Bald eagles can stay put in northern New Jersey
RIDGEFIELD PARK, N.J. (AP) — The bald eagles of Ridgefield Park appear to be safe from eviction for now.
The Record reports that a federal agency has rejected a developer's contention that the eagles' nest on a contaminated site in the village needed to be removed so that the site, which is slated for a major development, could be capped.
Eagles have used the nest for four years. It sits in a copse of cottonwood trees that grew on an old landfill in a corner of the property.
The developer had argued that capping the landfill — covering the contamination with clean fill — was necessary because the pollutants at the site posed an environmental risk to the eagles. But capping the site would also require cutting down the tree that holds the nest.
The U.S. Fish and Wildlife Service has concluded that the developer's analysis was flawed and that the contamination poses little risk to the eagles.
"The risk doesn't warrant the nest to be cut down," said Steve Mars, a biologist in the agency's New Jersey office. "We're very excited the birds are there. This is the first eagle's nest in the Meadowlands for many centuries. We are trying to ensure they remain there despite the development pressures they're facing."
SkyMark Development Corp. of Paramus has proposed a mixed-use town center on the site that would include residential and retail space, along with a hotel and a conference center, with New York skyline views.
The company has been discussing with regulators how to handle cleanup of the old landfill in a corner of the site. Capping old landfills is required in some cases. The site is bordered by Bergen Turnpike, Route 46 and Overpeck Creek.
While eagles are no longer on the federal endangered species list, they are still protected under federal law.
Ralph Ianuzzi Jr., a managing member of SkyMark, said the developers continue to discuss the issue with federal and state regulators.
"We will continue to do everything we can to accommodate all interests here, including the eagles'," Ianuzzi said. "It's a very difficult task to satisfy all the requirements involved, some of which are statutory, some of which are social and some of which are commercial. We want the eagles to remain in the area and thrive."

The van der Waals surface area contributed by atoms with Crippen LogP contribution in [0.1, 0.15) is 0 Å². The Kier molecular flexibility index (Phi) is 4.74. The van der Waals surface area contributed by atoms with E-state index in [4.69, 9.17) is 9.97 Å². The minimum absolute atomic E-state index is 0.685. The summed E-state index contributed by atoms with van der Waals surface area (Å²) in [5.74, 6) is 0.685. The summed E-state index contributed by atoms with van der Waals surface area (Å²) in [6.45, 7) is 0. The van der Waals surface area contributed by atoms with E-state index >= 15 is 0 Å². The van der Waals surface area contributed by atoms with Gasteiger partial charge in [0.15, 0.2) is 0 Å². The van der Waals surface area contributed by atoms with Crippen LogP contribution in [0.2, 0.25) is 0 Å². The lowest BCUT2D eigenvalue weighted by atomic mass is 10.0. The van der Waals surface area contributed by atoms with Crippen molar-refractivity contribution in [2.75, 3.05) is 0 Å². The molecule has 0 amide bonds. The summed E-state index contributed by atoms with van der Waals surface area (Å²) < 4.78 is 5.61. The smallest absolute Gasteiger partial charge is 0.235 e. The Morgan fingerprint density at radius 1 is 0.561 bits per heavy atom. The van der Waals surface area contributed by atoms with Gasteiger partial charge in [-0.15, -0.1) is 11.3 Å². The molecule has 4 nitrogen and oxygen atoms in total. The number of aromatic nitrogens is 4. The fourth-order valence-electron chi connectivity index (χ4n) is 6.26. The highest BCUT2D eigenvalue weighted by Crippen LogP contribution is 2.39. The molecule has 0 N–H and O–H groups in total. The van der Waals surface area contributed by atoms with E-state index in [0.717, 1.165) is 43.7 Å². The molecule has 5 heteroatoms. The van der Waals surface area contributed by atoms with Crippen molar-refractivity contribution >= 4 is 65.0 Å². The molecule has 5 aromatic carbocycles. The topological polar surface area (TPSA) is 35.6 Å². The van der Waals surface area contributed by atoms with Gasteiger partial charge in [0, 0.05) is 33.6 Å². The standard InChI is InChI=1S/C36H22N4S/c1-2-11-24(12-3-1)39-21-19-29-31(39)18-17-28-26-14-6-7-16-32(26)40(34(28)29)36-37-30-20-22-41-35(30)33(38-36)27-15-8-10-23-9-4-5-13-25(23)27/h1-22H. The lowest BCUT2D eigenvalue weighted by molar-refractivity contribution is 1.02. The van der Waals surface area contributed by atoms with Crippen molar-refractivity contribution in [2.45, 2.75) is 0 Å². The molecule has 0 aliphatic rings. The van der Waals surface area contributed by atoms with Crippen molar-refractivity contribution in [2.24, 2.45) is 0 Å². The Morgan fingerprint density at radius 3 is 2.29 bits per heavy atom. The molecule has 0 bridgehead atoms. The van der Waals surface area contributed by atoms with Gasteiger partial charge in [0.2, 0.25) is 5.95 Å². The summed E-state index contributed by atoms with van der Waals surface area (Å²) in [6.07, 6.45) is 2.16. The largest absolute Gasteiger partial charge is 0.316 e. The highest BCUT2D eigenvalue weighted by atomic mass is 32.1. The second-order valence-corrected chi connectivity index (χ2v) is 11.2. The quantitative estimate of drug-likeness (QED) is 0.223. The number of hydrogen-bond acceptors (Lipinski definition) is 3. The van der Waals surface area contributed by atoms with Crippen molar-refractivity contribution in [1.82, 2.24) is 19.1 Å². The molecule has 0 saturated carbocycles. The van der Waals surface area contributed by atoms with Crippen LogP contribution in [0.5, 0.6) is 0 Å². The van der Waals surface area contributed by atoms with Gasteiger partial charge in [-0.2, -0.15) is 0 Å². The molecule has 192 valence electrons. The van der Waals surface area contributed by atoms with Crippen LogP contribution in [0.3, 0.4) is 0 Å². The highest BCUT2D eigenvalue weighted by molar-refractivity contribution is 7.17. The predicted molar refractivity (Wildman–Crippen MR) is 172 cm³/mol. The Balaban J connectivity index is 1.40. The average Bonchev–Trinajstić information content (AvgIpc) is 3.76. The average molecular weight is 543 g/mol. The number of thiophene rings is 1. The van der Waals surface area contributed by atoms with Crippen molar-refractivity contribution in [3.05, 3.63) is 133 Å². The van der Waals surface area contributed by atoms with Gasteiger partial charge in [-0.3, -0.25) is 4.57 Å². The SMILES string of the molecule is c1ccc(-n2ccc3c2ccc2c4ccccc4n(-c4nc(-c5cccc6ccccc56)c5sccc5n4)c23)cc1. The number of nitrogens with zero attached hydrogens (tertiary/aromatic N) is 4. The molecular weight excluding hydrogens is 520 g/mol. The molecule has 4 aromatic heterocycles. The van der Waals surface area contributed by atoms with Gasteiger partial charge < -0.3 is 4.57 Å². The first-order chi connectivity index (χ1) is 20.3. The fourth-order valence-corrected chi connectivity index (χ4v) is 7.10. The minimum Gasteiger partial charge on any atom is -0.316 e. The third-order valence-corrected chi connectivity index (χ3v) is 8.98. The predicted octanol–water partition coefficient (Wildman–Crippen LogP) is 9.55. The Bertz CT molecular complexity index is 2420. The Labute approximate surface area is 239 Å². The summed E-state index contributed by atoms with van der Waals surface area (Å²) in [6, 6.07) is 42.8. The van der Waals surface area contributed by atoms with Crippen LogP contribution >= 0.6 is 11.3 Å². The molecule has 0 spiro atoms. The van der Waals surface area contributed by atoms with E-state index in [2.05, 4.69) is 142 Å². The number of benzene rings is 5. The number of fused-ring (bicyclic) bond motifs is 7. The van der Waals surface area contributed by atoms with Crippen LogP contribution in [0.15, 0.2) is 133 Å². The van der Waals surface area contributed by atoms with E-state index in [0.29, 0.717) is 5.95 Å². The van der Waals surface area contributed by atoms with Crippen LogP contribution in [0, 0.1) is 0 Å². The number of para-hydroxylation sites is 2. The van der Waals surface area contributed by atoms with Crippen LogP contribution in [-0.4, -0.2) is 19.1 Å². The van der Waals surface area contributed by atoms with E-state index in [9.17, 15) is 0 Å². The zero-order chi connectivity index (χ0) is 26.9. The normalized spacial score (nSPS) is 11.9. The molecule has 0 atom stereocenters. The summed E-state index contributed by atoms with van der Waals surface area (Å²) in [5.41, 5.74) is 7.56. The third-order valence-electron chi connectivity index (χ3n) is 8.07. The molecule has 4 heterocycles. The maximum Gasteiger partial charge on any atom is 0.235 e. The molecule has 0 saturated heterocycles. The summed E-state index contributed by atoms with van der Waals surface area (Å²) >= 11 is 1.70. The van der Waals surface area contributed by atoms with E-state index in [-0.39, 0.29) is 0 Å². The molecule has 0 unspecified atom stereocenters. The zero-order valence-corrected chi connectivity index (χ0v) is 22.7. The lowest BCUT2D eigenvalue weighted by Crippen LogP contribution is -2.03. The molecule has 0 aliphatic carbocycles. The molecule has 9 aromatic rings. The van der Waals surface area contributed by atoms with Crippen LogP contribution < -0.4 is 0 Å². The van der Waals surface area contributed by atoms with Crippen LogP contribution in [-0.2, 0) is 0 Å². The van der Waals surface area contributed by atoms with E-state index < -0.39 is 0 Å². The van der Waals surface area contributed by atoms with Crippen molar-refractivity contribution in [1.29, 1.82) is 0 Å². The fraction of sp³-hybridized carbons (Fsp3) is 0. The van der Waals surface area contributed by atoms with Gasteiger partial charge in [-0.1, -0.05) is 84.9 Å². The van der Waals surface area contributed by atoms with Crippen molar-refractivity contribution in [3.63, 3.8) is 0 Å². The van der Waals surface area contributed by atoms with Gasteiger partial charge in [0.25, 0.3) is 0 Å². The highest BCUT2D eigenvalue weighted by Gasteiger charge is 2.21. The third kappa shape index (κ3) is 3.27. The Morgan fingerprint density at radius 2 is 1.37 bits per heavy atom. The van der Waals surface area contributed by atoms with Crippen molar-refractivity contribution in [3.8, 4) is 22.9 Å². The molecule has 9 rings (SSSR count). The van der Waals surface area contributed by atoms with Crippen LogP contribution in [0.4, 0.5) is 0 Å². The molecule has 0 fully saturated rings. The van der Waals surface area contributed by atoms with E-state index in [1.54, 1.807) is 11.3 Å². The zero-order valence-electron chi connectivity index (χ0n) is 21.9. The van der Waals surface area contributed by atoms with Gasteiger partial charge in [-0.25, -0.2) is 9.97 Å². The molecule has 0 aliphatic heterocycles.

At the same time, he said, the company has made a significant investment in the project, which could generate 10,000 permanent jobs.
"We want to construct this project in a useful and friendly way," Ianuzzi said. "This is not an us-versus-them issue. We're not at loggerheads. I'm happy the eagles picked my tree, because I'm going to do the right thing. We are going to act responsibly and prudently."
The Fish and Wildlife decision was welcomed by environmental groups as well as village officials, who have become protective of the eagles even as they hope to see the project proceed.
"The Fish and Wildlife response is very positive, and I hope it will get SkyMark to come back to the table and be more inclined to work with us," said Stephen Quinn, a member of Ridgefield Park's Environmental Commission. "We still need to hash out a final plan and how SkyMark can proceed in a way so that the eagles are not disturbed."
Don Torino, president of Bergen County Audubon, agreed. "This is what we really needed to hear," he said. "We never did think the site was polluted enough to make it an issue to remove the nest."
The state Department of Environmental Protection, which has also been involved in deciding how to proceed at the site, is preparing a response to the Fish and Wildlife letter that should be ready soon, said DEP spokesman Larry Hajna.
The site was once home to the Lincoln Paper Co., which made recycled paper and paperboard and operated between 1954 and 1987. The site's seven buildings were torn down in 2000.
The 6-acre landfill was a disposal area for the mill. It's about 11 feet thick and covered by up to four feet of fill. Soil tests found metals and PCBs, a likely human carcinogen, at concentrations exceeding state soil cleanup standards.
In August, SkyMark's contractor, Langan Engineering, applied for a permit from the Fish and Wildlife Service to remove the eagles' nest, install an alternative nest and remove much of the current nest's buffer and roosting habitat. Removal of an active eagle nest or the vegetation within 660 feet of the nest is regulated by federal law.
SkyMark argued in its permit request that it needed to move the nest because the landfill posed an ecological risk to the eagles.
In a recent response to Langan Engineering, Fish and Wildlife supervisor Eric Schrading wrote that Langan overestimated the risk to the eagles because it assumed the eagles look for food solely at that site, when the typical eagle's foraging range is 4,520 acres, compared to the site's 33 acres. The site, therefore, represents less than 1 percent of the eagles' range.
In addition, the agency noted that the shoreline along Overpeck Creek adjacent to the nest is used as an eagle roost site in the winter. Roost sites are also protected under federal law.
In a letter to Quinn in June, a SkyMark representative said the developer had been in contact with a company that manufactures nest platforms.
Ridgefield Park has been opposed to an artificial nest tower. "The tower would be quite big - 75 to 80 feet tall," Quinn said. "It would be unsightly and would probably be occupied by an osprey rather than the eagles. We want the tree maintained."
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